• Fatigue level: Not surprisingly, along with feeling more energy, people report feeling less fatigue. However, following high-intensity exercise, subjects with lower fitness levels may be more likely than highly fit subjects to report more, rather than less, fatigue.
  • Negative mood: People report reductions in feelings of depression, anxiety, anger, tension and irritability after a single exercise session, as well as after participation in a regular exercise program.

One study found that college students with higher levels of physical activity reported higher levels of pleasant-activated moods than their less active peers (Hyde et al, 2011). In addition, all subjects reported more pleasant-activated moods on days when they had more physical activity. Subjects recorded their activity levels and moods at the end of each day during this study, so it is unknown whether a better mood caused people to engage in more activity, whether the activity itself was responsible for the good moods, or perhaps some of each. It is likely that physical activity and mood interact, with physical activity causing improvements in mood and positive mood in turn prompting people to engage in more activity.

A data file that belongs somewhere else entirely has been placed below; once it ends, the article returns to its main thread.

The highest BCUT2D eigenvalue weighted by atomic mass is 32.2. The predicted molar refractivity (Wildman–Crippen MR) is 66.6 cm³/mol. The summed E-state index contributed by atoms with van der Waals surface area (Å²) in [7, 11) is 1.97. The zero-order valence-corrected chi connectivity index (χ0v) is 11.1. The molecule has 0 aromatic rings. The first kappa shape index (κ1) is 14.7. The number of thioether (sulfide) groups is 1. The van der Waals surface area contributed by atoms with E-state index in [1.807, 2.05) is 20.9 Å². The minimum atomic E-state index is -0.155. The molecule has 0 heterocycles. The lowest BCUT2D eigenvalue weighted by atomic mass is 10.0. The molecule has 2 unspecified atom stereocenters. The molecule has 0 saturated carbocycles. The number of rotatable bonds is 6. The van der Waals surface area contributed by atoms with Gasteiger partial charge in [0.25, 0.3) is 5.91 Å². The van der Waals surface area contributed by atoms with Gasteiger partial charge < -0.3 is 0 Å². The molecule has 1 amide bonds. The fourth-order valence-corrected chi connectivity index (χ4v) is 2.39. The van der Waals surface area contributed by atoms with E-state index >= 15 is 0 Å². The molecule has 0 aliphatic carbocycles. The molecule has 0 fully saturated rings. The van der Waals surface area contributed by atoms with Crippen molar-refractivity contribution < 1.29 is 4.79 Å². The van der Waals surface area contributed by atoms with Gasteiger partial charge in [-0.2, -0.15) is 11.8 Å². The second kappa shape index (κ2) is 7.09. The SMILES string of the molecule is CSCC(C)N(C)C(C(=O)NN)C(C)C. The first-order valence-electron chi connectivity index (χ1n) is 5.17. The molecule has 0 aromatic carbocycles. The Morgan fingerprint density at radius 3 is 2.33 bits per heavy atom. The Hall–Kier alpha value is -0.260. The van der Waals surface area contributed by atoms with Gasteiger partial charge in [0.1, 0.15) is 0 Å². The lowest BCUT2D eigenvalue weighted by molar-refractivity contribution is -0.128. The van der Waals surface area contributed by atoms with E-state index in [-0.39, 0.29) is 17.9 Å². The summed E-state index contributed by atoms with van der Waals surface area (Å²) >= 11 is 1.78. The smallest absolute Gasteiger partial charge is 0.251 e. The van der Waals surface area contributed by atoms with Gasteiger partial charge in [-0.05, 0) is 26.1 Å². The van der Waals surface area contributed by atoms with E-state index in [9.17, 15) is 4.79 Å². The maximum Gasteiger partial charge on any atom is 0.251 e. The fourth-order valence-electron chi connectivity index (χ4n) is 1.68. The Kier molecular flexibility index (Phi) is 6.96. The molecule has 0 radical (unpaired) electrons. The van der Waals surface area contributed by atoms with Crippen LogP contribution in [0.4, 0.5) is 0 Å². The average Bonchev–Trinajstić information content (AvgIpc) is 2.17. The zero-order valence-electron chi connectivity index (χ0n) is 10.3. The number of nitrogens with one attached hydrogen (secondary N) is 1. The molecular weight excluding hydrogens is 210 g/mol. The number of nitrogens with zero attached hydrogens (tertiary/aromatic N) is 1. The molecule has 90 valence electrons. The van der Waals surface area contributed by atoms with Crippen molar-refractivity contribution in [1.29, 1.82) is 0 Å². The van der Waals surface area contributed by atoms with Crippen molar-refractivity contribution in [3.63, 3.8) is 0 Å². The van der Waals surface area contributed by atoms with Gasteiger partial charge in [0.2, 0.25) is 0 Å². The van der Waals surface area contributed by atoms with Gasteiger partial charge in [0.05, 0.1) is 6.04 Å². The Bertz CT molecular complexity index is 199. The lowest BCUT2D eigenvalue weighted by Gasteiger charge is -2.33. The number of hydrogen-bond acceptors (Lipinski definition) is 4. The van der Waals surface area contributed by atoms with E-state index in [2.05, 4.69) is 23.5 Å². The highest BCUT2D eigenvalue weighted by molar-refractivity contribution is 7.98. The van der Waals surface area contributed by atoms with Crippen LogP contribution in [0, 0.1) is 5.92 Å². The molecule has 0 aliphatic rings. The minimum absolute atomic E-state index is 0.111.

Variables and Mechanisms Associated With Exercise-induced Mood Changes

The nature of a person’s affective response to exercise probably depends upon a number of variables. Mood is affected by many factors, and all of these factors interact with and influence a person’s exercise experience. Some of the most widely recognized variables include the following.